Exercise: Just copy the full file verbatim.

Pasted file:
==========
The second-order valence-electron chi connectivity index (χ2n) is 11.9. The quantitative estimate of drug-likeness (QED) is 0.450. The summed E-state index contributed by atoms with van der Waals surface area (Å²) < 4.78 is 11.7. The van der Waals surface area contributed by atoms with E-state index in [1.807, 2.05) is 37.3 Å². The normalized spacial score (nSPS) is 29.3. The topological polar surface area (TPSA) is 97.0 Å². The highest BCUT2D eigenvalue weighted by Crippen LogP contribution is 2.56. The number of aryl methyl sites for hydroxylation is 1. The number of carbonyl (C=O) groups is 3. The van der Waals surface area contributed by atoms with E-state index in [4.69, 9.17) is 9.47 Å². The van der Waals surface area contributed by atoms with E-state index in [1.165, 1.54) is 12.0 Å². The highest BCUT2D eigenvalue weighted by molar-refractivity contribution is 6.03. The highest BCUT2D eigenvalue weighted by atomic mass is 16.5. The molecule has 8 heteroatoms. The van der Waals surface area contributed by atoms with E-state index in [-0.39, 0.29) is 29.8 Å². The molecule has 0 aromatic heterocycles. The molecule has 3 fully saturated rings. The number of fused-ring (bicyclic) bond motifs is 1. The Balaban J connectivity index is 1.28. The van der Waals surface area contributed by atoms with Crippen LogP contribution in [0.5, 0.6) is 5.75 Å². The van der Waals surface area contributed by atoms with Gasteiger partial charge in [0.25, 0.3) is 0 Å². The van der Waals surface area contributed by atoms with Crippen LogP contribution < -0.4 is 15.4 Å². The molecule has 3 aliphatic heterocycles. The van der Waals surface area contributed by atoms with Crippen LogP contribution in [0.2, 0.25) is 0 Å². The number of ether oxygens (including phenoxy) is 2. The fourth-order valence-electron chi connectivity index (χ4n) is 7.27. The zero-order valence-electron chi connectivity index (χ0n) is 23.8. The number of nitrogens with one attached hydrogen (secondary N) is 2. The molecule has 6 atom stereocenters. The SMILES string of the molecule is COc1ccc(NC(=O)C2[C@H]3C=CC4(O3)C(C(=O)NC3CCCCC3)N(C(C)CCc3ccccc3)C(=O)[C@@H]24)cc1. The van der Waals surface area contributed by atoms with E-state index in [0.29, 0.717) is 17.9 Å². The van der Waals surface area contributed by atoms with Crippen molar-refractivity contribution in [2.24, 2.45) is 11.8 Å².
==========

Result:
The second-order valence-electron chi connectivity index (χ2n) is 11.9. The quantitative estimate of drug-likeness (QED) is 0.450. The summed E-state index contributed by atoms with van der Waals surface area (Å²) < 4.78 is 11.7. The van der Waals surface area contributed by atoms with E-state index in [1.807, 2.05) is 37.3 Å². The normalized spacial score (nSPS) is 29.3. The topological polar surface area (TPSA) is 97.0 Å². The highest BCUT2D eigenvalue weighted by Crippen LogP contribution is 2.56. The number of aryl methyl sites for hydroxylation is 1. The number of carbonyl (C=O) groups is 3. The van der Waals surface area contributed by atoms with E-state index in [4.69, 9.17) is 9.47 Å². The van der Waals surface area contributed by atoms with E-state index in [1.165, 1.54) is 12.0 Å². The highest BCUT2D eigenvalue weighted by molar-refractivity contribution is 6.03. The highest BCUT2D eigenvalue weighted by atomic mass is 16.5. The molecule has 8 heteroatoms. The van der Waals surface area contributed by atoms with E-state index in [-0.39, 0.29) is 29.8 Å². The molecule has 0 aromatic heterocycles. The molecule has 3 fully saturated rings. The number of fused-ring (bicyclic) bond motifs is 1. The Balaban J connectivity index is 1.28. The van der Waals surface area contributed by atoms with Crippen LogP contribution in [0.5, 0.6) is 5.75 Å². The van der Waals surface area contributed by atoms with Gasteiger partial charge in [0.25, 0.3) is 0 Å². The van der Waals surface area contributed by atoms with Crippen LogP contribution < -0.4 is 15.4 Å². The molecule has 3 aliphatic heterocycles. The van der Waals surface area contributed by atoms with Crippen LogP contribution in [0.2, 0.25) is 0 Å². The number of ether oxygens (including phenoxy) is 2. The fourth-order valence-electron chi connectivity index (χ4n) is 7.27. The zero-order valence-electron chi connectivity index (χ0n) is 23.8. The number of nitrogens with one attached hydrogen (secondary N) is 2. The molecule has 6 atom stereocenters. The SMILES string of the molecule is COc1ccc(NC(=O)C2[C@H]3C=CC4(O3)C(C(=O)NC3CCCCC3)N(C(C)CCc3ccccc3)C(=O)[C@@H]24)cc1. The van der Waals surface area contributed by atoms with E-state index in [0.29, 0.717) is 17.9 Å². The van der Waals surface area contributed by atoms with Crippen molar-refractivity contribution in [2.24, 2.45) is 11.8 Å².